While customers shopped for on-trend clothes and home goods at Target, another store called Mr. Teez displayed shirts with slogans such as "I'm a cool grandparent. I suck toes" and "My cough is not from coronavirus" accompanied by a cannabis leaf image. A window display at the LOVERMONT 802 store showcased UVM sweatshirts, Asian antiques and a neon sign flashing "We Sell CBD."

In one corner of a store aptly called the HodgePodge Emporium, Winooski resident Ben Zabski painted miniature figurines used for fantasy games such as Dungeons & Dragons. Zabski rents half of a booth in the store — which owner Karen Dufresne described as a "small-business generator" — for $100 a month. He uses the booth as a work studio and a place to sell his wares alongside vendors offering barbecue sauce, gemstones, kids' apparel and toys.

"Honestly, sales aren't great," Zabski said.

Zabski sees potential in the mall but thinks it's been rudderless for too long. "The social scene in the mall leaves a lot to be desired ... It's dying a slow death," he said. "They just have to decide a direction and not just kind of try to patch the bullet holes."

In front of a shiny, floor-to-ceiling Target sign, Milton resident Mike Randall offered unlimited rides for $5 on his Big Blue Express train, a chain of miniature cars festooned with pink tulle and fake flowers. Children climbed aboard and, after Randall validated their oversize tickets with a hole punch, the train took off, weaving around trash cans and shoppers.

Randall, owner of kids' entertainment company the Big Blue Trunk, creates intrigue by hiding figurines — fairies or jungle creatures — in the mall's potted greenery, telling his small passengers to look for them during the ride. He also offered rides on his Twirly Whirly, a homemade version of a carnival ride, for which he had sawed the legs off kid-size plastic Adirondack chairs to create swings that radiate from a center pole. After kids loaded on, he grabbed one seat and ran in circles, causing the swings to rise in the air and dance around the pole.

"Are you ready to go superfast?" he called to the young riders as he ran.

Randall, who also hosts themed birthday parties, has been offering his homespun brand of fun to the shopping center's winter visitors for five years. During Halloween, he sets up a Haunted Forest in the mall's parking garage.

"Hopefully, they're going to allow me to do that again this year," he said. Since most of his "winter money" comes from the mall setup, Randall worries a bit about how any big changes by the new owners would affect his business. He said he'd be happy to see the mall become more of a community gathering place, with amenities such as a movie theater.

Glimmers of that community feel could be seen as two dozen vendors laid out sports and Pokémon cards and other collectibles in one of the mall's courtyards amid friendly banter.

Dale Tompkins, who travels the country buying and selling sports cards, began organizing the Vermont Sports Card and Collectible Show eight years ago. Vendors pay $25 for a table.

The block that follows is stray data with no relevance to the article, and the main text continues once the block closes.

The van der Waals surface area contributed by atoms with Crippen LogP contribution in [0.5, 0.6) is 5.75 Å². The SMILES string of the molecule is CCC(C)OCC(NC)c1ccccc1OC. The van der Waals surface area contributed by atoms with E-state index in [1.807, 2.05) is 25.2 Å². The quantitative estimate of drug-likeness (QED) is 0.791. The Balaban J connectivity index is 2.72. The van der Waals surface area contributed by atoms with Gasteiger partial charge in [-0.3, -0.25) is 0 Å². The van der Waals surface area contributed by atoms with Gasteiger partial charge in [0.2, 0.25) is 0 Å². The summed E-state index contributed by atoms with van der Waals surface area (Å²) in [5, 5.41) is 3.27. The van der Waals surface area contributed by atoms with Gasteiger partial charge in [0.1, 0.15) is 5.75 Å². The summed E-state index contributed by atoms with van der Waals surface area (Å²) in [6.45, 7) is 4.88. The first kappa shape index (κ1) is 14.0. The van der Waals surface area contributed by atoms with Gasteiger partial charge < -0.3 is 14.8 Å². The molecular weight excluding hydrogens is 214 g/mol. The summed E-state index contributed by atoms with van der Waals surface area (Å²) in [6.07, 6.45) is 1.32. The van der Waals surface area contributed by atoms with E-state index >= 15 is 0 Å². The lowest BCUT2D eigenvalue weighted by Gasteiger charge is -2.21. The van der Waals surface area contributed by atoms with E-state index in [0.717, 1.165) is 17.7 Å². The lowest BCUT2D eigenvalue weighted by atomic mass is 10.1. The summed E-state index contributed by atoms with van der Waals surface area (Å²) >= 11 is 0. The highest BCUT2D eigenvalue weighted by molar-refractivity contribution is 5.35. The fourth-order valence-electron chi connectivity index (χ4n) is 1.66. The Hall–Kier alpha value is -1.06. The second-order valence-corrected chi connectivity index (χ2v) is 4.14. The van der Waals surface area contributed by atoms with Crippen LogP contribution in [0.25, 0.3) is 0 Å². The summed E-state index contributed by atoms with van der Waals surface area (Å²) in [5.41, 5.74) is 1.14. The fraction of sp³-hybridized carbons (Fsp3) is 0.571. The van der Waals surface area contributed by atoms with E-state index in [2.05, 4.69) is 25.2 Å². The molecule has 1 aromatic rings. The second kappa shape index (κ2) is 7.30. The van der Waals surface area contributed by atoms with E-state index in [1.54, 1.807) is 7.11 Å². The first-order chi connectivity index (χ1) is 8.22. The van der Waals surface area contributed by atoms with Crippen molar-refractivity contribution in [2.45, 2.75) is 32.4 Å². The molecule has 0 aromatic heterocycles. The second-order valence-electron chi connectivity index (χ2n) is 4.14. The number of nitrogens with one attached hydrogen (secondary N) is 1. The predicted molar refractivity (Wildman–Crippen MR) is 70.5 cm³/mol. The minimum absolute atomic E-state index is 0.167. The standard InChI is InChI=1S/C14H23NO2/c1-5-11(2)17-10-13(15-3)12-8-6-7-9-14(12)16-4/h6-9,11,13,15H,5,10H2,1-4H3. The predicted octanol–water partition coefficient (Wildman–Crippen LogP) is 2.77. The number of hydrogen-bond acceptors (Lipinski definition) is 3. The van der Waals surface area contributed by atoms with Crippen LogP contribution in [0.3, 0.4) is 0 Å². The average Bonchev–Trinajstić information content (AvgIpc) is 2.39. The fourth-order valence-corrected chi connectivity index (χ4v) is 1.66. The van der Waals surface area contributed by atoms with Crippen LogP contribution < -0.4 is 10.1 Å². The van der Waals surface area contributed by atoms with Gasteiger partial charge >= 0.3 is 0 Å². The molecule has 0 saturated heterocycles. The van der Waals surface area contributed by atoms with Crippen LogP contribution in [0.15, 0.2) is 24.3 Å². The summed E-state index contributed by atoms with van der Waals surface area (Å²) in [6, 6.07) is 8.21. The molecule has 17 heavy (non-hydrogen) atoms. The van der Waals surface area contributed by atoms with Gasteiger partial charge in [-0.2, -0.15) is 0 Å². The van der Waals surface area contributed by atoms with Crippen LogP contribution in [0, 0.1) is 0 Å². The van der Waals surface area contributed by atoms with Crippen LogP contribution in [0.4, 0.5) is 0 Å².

"It's the cheapest rent you'll ever find," he said.

Retiree Joe Fuller was setting up nearby. He drives from Brattleboro once a month to sell coins, comic books and sports cards. He had a frank assessment of the mall's future. "Malls are like newspapers," he said. "They're a dying breed."

A few tables away, vendor Mike Bud, who runs a sunglasses company in California but comes to Vermont every few months to sell sports cards, shades and In-N-Out Burger merch, was equally blunt.

"No offense, but there are so many stupid shops in this mall," Bud said. "I've seen malls die just like this. When I was in Clearwater, Fla., it happened in the same exact way. They started letting mom-and-pop places come in, and they're selling anything."

Bud said he'd like to see more name-brand stores, such as Abercrombie & Fitch and Hollister, move into the mall.

But on the other end of the shopping center, a bustling Vermont Gaming Academy store made a case for retailers that differentiate themselves.

The store was full of customers sifting through used video games and browsing the gaming merch — Dungeons & Dragons dice, Pokémon cards, and live action role-play accessories such as leather satchels, swords and shields. Across the hallway, the store runs an annex that hosts Magic: The Gathering, Pokémon and Yu-Gi-Oh! tournaments on evenings and weekends.

During the pandemic, staffer Ryan Poulin began visiting the Gaming Academy after deciding to collect Yu-Gi-Oh! cards again.

The 20-year-old spent hours sitting in the store, sifting through cards, and was ultimately offered a job there. Poulin grew up dreaming of working at the teen novelty store Hot Topic in the U-Mall, so accepting the position was a no-brainer.

Poulin said the Gaming Academy gets a ton of calls asking if they have specific items.

But "ultimately, the best part is just coming in and looking," Poulin said. "And that's also the benefit of the mall."

The original print version of this article was headlined "Pizza and Pokémon"